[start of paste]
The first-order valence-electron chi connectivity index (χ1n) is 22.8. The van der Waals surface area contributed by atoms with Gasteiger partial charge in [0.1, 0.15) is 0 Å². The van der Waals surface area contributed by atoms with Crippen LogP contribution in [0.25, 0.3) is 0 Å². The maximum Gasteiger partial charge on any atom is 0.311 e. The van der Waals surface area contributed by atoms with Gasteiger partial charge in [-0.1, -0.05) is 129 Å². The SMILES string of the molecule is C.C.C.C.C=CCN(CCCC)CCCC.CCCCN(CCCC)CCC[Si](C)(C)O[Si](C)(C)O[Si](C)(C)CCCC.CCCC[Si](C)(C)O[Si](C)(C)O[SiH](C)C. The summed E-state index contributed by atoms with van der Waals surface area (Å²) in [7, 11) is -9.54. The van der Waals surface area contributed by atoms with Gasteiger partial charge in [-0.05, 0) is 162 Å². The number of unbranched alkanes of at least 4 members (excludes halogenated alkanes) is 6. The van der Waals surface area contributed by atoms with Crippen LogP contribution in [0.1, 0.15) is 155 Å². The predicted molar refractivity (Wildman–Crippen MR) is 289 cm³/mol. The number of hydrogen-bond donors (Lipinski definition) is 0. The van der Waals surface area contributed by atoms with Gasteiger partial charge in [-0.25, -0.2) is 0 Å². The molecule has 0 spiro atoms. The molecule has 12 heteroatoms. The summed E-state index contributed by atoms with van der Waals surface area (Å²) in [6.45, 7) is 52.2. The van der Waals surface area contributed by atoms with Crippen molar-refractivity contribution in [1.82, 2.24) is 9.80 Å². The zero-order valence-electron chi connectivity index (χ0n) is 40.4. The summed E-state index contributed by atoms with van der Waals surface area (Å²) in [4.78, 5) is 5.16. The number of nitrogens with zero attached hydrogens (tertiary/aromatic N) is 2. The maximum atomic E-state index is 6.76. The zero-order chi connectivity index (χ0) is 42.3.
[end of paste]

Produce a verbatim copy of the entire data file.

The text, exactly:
The first-order valence-electron chi connectivity index (χ1n) is 22.8. The van der Waals surface area contributed by atoms with Gasteiger partial charge in [0.1, 0.15) is 0 Å². The van der Waals surface area contributed by atoms with Crippen LogP contribution in [0.25, 0.3) is 0 Å². The maximum Gasteiger partial charge on any atom is 0.311 e. The van der Waals surface area contributed by atoms with Gasteiger partial charge in [-0.1, -0.05) is 129 Å². The SMILES string of the molecule is C.C.C.C.C=CCN(CCCC)CCCC.CCCCN(CCCC)CCC[Si](C)(C)O[Si](C)(C)O[Si](C)(C)CCCC.CCCC[Si](C)(C)O[Si](C)(C)O[SiH](C)C. The summed E-state index contributed by atoms with van der Waals surface area (Å²) in [7, 11) is -9.54. The van der Waals surface area contributed by atoms with Gasteiger partial charge in [-0.05, 0) is 162 Å². The number of unbranched alkanes of at least 4 members (excludes halogenated alkanes) is 6. The van der Waals surface area contributed by atoms with Crippen LogP contribution in [0.1, 0.15) is 155 Å². The predicted molar refractivity (Wildman–Crippen MR) is 289 cm³/mol. The number of hydrogen-bond donors (Lipinski definition) is 0. The van der Waals surface area contributed by atoms with Gasteiger partial charge in [-0.25, -0.2) is 0 Å². The molecule has 0 spiro atoms. The molecule has 12 heteroatoms. The summed E-state index contributed by atoms with van der Waals surface area (Å²) in [6.45, 7) is 52.2. The van der Waals surface area contributed by atoms with Crippen molar-refractivity contribution in [1.82, 2.24) is 9.80 Å². The zero-order valence-electron chi connectivity index (χ0n) is 40.4. The summed E-state index contributed by atoms with van der Waals surface area (Å²) in [4.78, 5) is 5.16. The number of nitrogens with zero attached hydrogens (tertiary/aromatic N) is 2. The maximum atomic E-state index is 6.76. The zero-order chi connectivity index (χ0) is 42.3.